(The remembrance above is based on information, documents and photos supplied by Mrs. Marilyn Hauck.  Additional input and/or revisions were provided by: William Black, Robert Fagaly, Eugene Hirschkoff, Douglas Paulson and Ronald Sager.)


Hisashi Kado

February 7, 1948 to December 22, 2010
Hisashi Kado (ca 2007)
Hisashi Kado Succumbed to Cancer
December 27, 2010 (PO1).  Hisashi Kado, a pioneer of modern biomagnetic SQUID instrumentation in Japan passed away on December 22nd, 2010, after a three-year-long battle with cancer. He left behind his wife and three sons.
Hisahi was born on February 7th, 1948 and graduated from the Department of Biophysical Engineering, faculty of Engineering Science at the Osaka University in 1971.  His PhD degree he also obtained from Osaka University, in 1984.
In 1971 Hisashi joined the Electrotechnical Laboratory (ETL) and started his research activity by getting involved in measurements of human hearing system and developing non-invasive methods of functional measurement of biological system.  From mid-1980s on, he was developing SQUID and biomagnetic measurement systems at ETL, and eventually joined the Superconducting Sensor Laboratory (SSL), a MITI1 consortium-type project (1990-1996) to develop large, multichannel magnetoencephalography (MEG) systems for human brain research and diagnostics.  Hisashi was appointed the Research Director of SSL, a position equivalent to Chief Technical Officer in a company.  His SSL activity culminated in the development, commissioning and research use of a 256-channel whole-head MEG system (complete with a special magnetic shielded room) then the largest in the world.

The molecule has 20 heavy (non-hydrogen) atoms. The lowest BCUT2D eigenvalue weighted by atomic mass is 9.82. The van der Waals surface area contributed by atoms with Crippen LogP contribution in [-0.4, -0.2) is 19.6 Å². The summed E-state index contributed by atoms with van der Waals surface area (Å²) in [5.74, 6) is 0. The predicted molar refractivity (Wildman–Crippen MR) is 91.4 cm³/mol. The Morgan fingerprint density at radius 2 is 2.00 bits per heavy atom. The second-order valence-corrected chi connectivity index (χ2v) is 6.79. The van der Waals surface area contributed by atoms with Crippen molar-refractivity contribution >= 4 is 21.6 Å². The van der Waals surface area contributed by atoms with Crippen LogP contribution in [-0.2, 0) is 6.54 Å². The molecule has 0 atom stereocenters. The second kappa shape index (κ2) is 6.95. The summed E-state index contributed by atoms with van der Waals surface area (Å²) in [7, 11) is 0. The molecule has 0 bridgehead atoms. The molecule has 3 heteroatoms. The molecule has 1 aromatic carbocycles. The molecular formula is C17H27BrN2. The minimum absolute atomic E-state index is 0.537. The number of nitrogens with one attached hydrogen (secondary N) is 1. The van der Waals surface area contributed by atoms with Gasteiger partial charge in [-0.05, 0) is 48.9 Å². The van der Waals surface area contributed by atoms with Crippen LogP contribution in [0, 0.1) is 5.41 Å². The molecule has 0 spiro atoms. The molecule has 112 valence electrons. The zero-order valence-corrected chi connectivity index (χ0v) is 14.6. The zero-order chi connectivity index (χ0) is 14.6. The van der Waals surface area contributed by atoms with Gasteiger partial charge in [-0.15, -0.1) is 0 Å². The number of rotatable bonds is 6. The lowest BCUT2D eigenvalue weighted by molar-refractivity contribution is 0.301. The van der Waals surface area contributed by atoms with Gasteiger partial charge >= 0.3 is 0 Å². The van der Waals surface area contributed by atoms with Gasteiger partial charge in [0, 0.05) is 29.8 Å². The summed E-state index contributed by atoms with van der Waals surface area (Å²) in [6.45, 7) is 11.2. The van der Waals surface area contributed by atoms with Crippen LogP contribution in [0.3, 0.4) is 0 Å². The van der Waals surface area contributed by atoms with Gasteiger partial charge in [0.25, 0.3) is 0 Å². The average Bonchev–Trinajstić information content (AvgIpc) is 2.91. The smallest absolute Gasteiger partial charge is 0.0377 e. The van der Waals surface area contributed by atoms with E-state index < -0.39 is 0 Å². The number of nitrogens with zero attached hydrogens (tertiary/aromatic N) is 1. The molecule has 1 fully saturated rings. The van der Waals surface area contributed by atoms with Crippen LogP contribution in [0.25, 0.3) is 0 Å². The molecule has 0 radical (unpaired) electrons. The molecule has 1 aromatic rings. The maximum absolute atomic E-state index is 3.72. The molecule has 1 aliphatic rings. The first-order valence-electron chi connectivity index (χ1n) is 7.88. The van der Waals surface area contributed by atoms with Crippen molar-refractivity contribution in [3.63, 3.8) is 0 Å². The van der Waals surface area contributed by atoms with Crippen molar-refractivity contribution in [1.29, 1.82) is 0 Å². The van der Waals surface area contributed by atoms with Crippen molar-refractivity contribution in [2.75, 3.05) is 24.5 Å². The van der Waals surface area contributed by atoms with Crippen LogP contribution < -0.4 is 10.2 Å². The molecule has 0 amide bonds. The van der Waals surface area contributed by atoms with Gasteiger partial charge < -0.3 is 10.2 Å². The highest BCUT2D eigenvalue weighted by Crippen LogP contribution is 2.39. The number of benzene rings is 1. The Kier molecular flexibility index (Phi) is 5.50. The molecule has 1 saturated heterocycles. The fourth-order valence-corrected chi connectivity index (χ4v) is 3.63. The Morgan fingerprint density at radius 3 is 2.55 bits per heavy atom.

In 1995 Hisashi was appointed Professor at the Kanazawa Institute of Technology (KIT), and organized there the Applied Electronics Laboratory of KIT, which he then headed.  The objective of this group has been to develop various measurement technologies for biomagnetism, applied physics and other industrial applications.  Hisashi’s and the group’s major success was the completion and industrialization of a 160-channel whole-head MEG system2 for medical research and diagnostics, which found use internationally, both in the US and in Europe.
For his achievements Hisashi received the New Technology Development Award of the “Japan Society of Medical and Biological Engineering, Science News”.
As his close collaborator, Gen Uehara, put it, “at SSL and KIT, Hisashi lead many young common researchers to achieve uncommon results, and eventually educated them to be next generation leaders in biomagnetism.”  His premature departure leaves a deep void which will be difficult to fill.

1MITI is the acronym of the Japanese Ministry of International Trade and Industry.